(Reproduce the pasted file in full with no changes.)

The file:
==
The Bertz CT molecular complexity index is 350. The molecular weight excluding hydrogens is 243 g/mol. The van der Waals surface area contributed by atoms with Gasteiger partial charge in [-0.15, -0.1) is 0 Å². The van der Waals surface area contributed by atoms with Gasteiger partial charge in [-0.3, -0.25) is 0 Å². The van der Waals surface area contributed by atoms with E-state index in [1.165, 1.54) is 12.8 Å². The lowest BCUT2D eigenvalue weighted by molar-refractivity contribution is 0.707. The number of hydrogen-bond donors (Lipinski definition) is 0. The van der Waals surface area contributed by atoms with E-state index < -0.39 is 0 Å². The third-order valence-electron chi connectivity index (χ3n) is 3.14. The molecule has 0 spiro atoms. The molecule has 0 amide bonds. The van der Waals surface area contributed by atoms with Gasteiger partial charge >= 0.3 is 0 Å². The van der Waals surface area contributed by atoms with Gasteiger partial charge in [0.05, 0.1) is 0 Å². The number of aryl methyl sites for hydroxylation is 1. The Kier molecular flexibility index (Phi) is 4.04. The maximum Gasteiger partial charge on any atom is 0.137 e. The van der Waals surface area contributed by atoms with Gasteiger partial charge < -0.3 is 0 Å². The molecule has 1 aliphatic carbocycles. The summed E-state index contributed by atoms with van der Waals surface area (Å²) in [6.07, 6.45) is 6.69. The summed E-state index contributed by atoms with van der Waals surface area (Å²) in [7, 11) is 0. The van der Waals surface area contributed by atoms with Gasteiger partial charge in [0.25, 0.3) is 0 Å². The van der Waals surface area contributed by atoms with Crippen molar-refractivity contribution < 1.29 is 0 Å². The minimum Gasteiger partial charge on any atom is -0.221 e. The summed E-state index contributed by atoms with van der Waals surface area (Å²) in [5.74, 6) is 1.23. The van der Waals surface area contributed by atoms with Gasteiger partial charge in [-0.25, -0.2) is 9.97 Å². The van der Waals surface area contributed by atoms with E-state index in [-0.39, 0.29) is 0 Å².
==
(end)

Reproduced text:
The Bertz CT molecular complexity index is 350. The molecular weight excluding hydrogens is 243 g/mol. The van der Waals surface area contributed by atoms with Gasteiger partial charge in [-0.15, -0.1) is 0 Å². The van der Waals surface area contributed by atoms with Gasteiger partial charge in [-0.3, -0.25) is 0 Å². The van der Waals surface area contributed by atoms with E-state index in [1.165, 1.54) is 12.8 Å². The lowest BCUT2D eigenvalue weighted by molar-refractivity contribution is 0.707. The number of hydrogen-bond donors (Lipinski definition) is 0. The van der Waals surface area contributed by atoms with E-state index < -0.39 is 0 Å². The third-order valence-electron chi connectivity index (χ3n) is 3.14. The molecule has 0 spiro atoms. The molecule has 0 amide bonds. The van der Waals surface area contributed by atoms with Gasteiger partial charge >= 0.3 is 0 Å². The van der Waals surface area contributed by atoms with Gasteiger partial charge in [0.05, 0.1) is 0 Å². The number of aryl methyl sites for hydroxylation is 1. The Kier molecular flexibility index (Phi) is 4.04. The maximum Gasteiger partial charge on any atom is 0.137 e. The van der Waals surface area contributed by atoms with Gasteiger partial charge < -0.3 is 0 Å². The molecule has 1 aliphatic carbocycles. The summed E-state index contributed by atoms with van der Waals surface area (Å²) in [6.07, 6.45) is 6.69. The summed E-state index contributed by atoms with van der Waals surface area (Å²) in [7, 11) is 0. The van der Waals surface area contributed by atoms with Gasteiger partial charge in [0.25, 0.3) is 0 Å². The van der Waals surface area contributed by atoms with Crippen molar-refractivity contribution < 1.29 is 0 Å². The minimum Gasteiger partial charge on any atom is -0.221 e. The summed E-state index contributed by atoms with van der Waals surface area (Å²) in [5.74, 6) is 1.23. The van der Waals surface area contributed by atoms with Gasteiger partial charge in [-0.25, -0.2) is 9.97 Å². The van der Waals surface area contributed by atoms with E-state index in [-0.39, 0.29) is 0 Å².